Environmental and social (E&S) shareholder proposals – covering issues such as climate change and political spending –outnumbered governance proposals in the US last year for the ‘first time in a generation’, according to ISS Corporate Solutions.
In 2017, E&S proposals accounted for 54 percent of all ESG proposals in the US, whereas in 2012 they accounted for 39 percent, according to data ISS Corporate Solutions has shared with IR Magazine. The number of E&S proposals has increased by 41 percent during this five-year period, while fewer governance proposals have been filed.
‘The dip in governance resolutions likely reflects the fact that reforms such as proxy access, board declassification and repealing poison pills have taken hold across a wide swath of US companies, and so fewer companies are being targeted for governance reforms,’ Leah Rozin, principal ESG adviser at ISS Corporate Solutions, tells IR Magazine. ‘By contrast, environmental and social resolutions continue to climb, and we expect this trend to continue into 2018.’
ISS’ proxy advisory business announced last month that it was launching an E&S QualityScore separate from the governance QualityScore due to ‘growing demand from institutional investor clients’.
|Year||E&S proposals||Governance proposals||Percentage of ESG proposals on E&S issues|
Source: ISS Corporate Solutions
Rozin says climate change dominates environmental-focused shareholder proposals, while political lobbying spend and gender pay ratios are the two big issues in social proposals.
‘Expect demands for climate change disclosure to play a prominent role this proxy season,’ Rozin says. There have already been 18 shareholder proposals asking for a report providing a 2° Celsius scenario analysis,’ she adds. Three such proposals were successful last year, at ExxonMobil, PPL Corporation and Occidental.
Rozin adds that interest in political lobbying spend normally drops off in non-election years, but the number of proposals with this focus has continued to increase since the 2016 election.
Linking to executive compensation
Investors are increasingly looking to link executive compensation to non-financial metrics, with the number of proposals filed so far in 2018 already outstripping any previous year. So far this year there have been 14 proposals asking for ESG links to executive compensation placed on the ballot, two withdrawn and two omitted. The previous year with the most proposals of this nature was 2016, when nine made it to the ballot, four were withdrawn and one was omitted.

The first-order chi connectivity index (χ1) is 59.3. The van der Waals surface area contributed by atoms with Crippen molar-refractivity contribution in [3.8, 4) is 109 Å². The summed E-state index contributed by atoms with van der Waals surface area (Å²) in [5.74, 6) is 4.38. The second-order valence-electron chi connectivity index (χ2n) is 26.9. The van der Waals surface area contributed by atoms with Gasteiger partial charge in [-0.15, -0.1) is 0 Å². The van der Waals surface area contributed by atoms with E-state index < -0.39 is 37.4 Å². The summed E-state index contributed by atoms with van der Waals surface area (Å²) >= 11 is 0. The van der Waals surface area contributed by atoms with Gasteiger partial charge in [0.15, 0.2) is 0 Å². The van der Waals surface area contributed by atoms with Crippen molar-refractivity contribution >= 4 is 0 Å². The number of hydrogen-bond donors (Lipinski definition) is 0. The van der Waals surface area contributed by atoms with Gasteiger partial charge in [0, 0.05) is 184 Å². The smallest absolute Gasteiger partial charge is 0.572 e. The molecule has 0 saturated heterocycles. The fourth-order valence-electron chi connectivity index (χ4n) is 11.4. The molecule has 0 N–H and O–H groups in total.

Those in favor of linking executive compensation to ESG performance ‘argue that effectively managing sustainability issues offers opportunities for the company, and that linking sustainability metrics to executive compensation could reduce risks related to sustainability underperformance, incentivize employees to meet sustainability goals and achieve resultant benefits, and increase accountability,’ Rozin says, adding that the companies that link ESG criteria to executive compensation perform better on average on the E&S QualityScore.
The data shared with IR Magazine also suggests the effectiveness of shareholder engagement may be faltering. Last year, the share of proposals withdrawn fell to 18 percent – the first time it has been under 20 percent in more than a decade.
‘Withdrawals are generally seen as a by-product of productive engagement between companies and shareholder proponents, so the numbers suggest a hardening of positions or the prospect of less engagement,’ Rozin says. ‘Moreover, individual investor proponents, such as this year’s top filer, John Chevedden, are typically less likely to withdraw resolutions, which may mean the final 2018 withdrawal rate falls below that for last year.’
|Year||Percentage of withdrawals|
|2018 to date||11%|
Source: ISS Corporate Solutions
According to IR Magazine’s Global Roadshow Report 2017, 94 percent of US public companies go out on the road to meet with investors, participating in an average of 7.3 roadshows per year and spending 14.5 days on the road annually.